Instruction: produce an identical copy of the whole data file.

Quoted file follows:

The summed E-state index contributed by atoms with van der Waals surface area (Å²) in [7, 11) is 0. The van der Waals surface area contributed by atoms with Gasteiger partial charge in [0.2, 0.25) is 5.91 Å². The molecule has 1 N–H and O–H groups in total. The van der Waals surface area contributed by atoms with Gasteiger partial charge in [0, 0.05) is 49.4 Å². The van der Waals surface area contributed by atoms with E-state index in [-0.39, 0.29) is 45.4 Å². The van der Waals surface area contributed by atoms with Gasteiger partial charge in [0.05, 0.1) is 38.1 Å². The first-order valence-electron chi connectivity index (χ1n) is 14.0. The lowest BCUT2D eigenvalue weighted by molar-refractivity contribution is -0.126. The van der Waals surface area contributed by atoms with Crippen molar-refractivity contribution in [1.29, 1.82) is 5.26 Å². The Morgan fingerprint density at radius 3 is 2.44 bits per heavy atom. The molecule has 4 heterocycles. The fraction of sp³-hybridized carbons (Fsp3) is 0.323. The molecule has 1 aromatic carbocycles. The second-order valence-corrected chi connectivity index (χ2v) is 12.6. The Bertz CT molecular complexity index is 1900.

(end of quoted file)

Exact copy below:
The summed E-state index contributed by atoms with van der Waals surface area (Å²) in [7, 11) is 0. The van der Waals surface area contributed by atoms with Gasteiger partial charge in [0.2, 0.25) is 5.91 Å². The molecule has 1 N–H and O–H groups in total. The van der Waals surface area contributed by atoms with Gasteiger partial charge in [0, 0.05) is 49.4 Å². The van der Waals surface area contributed by atoms with E-state index in [-0.39, 0.29) is 45.4 Å². The van der Waals surface area contributed by atoms with Gasteiger partial charge in [0.05, 0.1) is 38.1 Å². The first-order valence-electron chi connectivity index (χ1n) is 14.0. The lowest BCUT2D eigenvalue weighted by molar-refractivity contribution is -0.126. The van der Waals surface area contributed by atoms with Crippen molar-refractivity contribution in [1.29, 1.82) is 5.26 Å². The Morgan fingerprint density at radius 3 is 2.44 bits per heavy atom. The molecule has 4 heterocycles. The fraction of sp³-hybridized carbons (Fsp3) is 0.323. The molecule has 1 aromatic carbocycles. The second-order valence-corrected chi connectivity index (χ2v) is 12.6. The Bertz CT molecular complexity index is 1900.